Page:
Vendor fraud usually works through email channels, and the fraudsters either hack into the real vendor or spoof their email address with something similar. Then, they’ll request a change of bank details to get a fake invoice paid into the criminal account instead of the real supplier. By the time the incident response is underway, the criminals have already cleared out the account.

Vendor fraud makes businesses particularly vulnerable since almost every business works with a supply chain, or at least one third party. On average, US businesses are losing $300,000 when falling victim to this type of scam.

Save the Children fell victim to this social engineering scam in 2018 when fraudsters sent out invoices for work that was never done. They claimed to be real suppliers in Pakistan that were building resources in the country – and had clearly done their research as Save the Children was experiencing significant activity in the country. The invoice request from this fake vendor led to losses of around $1 million.

Employee fraud

Social engineering techniques are also applied in the case of employee fraud, which is also known as internal fraud. Here, data and systems are compromised internally, as an employee or ex-employee manipulates their colleagues. It’s also much easier to beat the encryption or firewall as insiders typically know the defense mechanisms.

The fraudster might divert funds, misappropriate expenses, or submit extra invoices for fake suppliers to siphon cash from the company. Worryingly, 75% of employees have admitted to stealing from their workplace at least once.

Corporate bribery is one of the ways that social engineering plays a part in internal fraud. Here, an employee might not disclose a pre-existing relationship with one of the suppliers bidding for a contract, and favor them in the review process. Or, a third party might provide secret kickbacks for an employee to win a contract with a huge firm.

Between December 2017 and February 2019, an ex-government worker was found to have been committing employee fraud from New Jersey’s Department of Community Programs. The perpetrator filed invoices by using fake companies and fake names and made away with over $74,000 across the 14-month period.

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How to spot and stop social engineering scams?

Fraud attempts must meet the conditions of the fraud triangle in order to be successful. This is underpinned by three factors:

  • Opportunity
  • Pressure
  • Rationalization

By preventing just one of these factors, organizations can better protect themselves against fraud.

For example, implementing fraud detection methods removes the opportunity in most cases. To do this, institutions can introduce new internal control measures, such as upgrading their spam filters and teaching employees how to react to emails from untrustworthy sources.

Segregation of duties is another strong internal control measure that can prevent the success of this type of attack. It refers to the splitting up of responsibilities in finance to ensure that payments can’t be approved by a single individual. By following the four eyes principle, as it is otherwise known, firms can guarantee due diligence before any payments are made or data is shared with the wrong sources.

Alternatively, fraud prevention techniques might include awareness training – where employees undergo the conditions of social engineering to test their responses. From here, companies can set new internal policies to guide their team members or introduce regular tests to keep the idea of social engineering in the minds of their employees. Two-factor authentication can also prevent access for fraudsters that get hold of a password, preventing a security breach.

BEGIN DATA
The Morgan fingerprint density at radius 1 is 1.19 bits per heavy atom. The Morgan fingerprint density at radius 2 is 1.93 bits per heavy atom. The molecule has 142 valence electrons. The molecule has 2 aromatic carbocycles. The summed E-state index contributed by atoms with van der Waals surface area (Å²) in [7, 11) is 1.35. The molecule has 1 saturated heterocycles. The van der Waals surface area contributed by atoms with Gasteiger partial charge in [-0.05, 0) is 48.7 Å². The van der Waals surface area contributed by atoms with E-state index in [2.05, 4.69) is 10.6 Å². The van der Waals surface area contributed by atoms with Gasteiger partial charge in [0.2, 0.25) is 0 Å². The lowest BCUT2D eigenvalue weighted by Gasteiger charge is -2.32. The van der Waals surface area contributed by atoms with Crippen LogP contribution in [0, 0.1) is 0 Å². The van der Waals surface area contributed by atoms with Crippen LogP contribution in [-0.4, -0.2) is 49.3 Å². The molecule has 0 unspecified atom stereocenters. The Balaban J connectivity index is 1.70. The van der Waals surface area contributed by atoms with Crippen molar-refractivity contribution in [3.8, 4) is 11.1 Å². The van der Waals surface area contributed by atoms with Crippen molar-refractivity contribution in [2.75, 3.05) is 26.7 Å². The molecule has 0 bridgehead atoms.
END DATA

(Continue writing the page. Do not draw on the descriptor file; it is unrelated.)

Platforms like Trustpair work to prevent all financial effects of the intrusion of social engineering fraud. We continuously monitor third-party details and block any payments where third parties are found to be suspicious before the money leaves your account.


Social engineering fraud relies on the manipulation of the victim to take a certain action, like clicking on a link or transferring money. CEO fraud, vendor fraud, phishing scams, and internal fraud all use malicious social engineering. While you can’t prevent it, you can detect the scams and protect your business by being aware of the signs.


Social engineering is used in exploitation; to breach systems and to steal sensitive information. It relies on the vulnerabilities of human nature, and the fact that humans who trust approaches from others will usually grant them access without authentication. The human element is the specificity of this type of hacking technique.

Unauthorized access is usually the goal of cyber fraud with social engineering.

In an attempt to gain access to confidential information, fraudsters use social engineering through:

  • Baiting: the promise that the victim will get something
  • Phishing: impersonation over email or smishing (impersonation over text messages)
  • Watering holes: a mass campaign that snares only the people who meet certain criteria
  • Pretexting: The victim knows they’re providing sensitive information but for a good, critical reason

Without controls like antivirus software or penetration testing, victims can fall for identity theft or reveal their passwords.

An example of social engineering is spear phishing, one of many types of online threats. Here, fraudsters do intense research into their target to make their scam as convincing as possible. They will impersonate a known source and ask for specific information or payment to their accounts. This exploitation can lead to the leaking of personal data or a security breach at a workplace.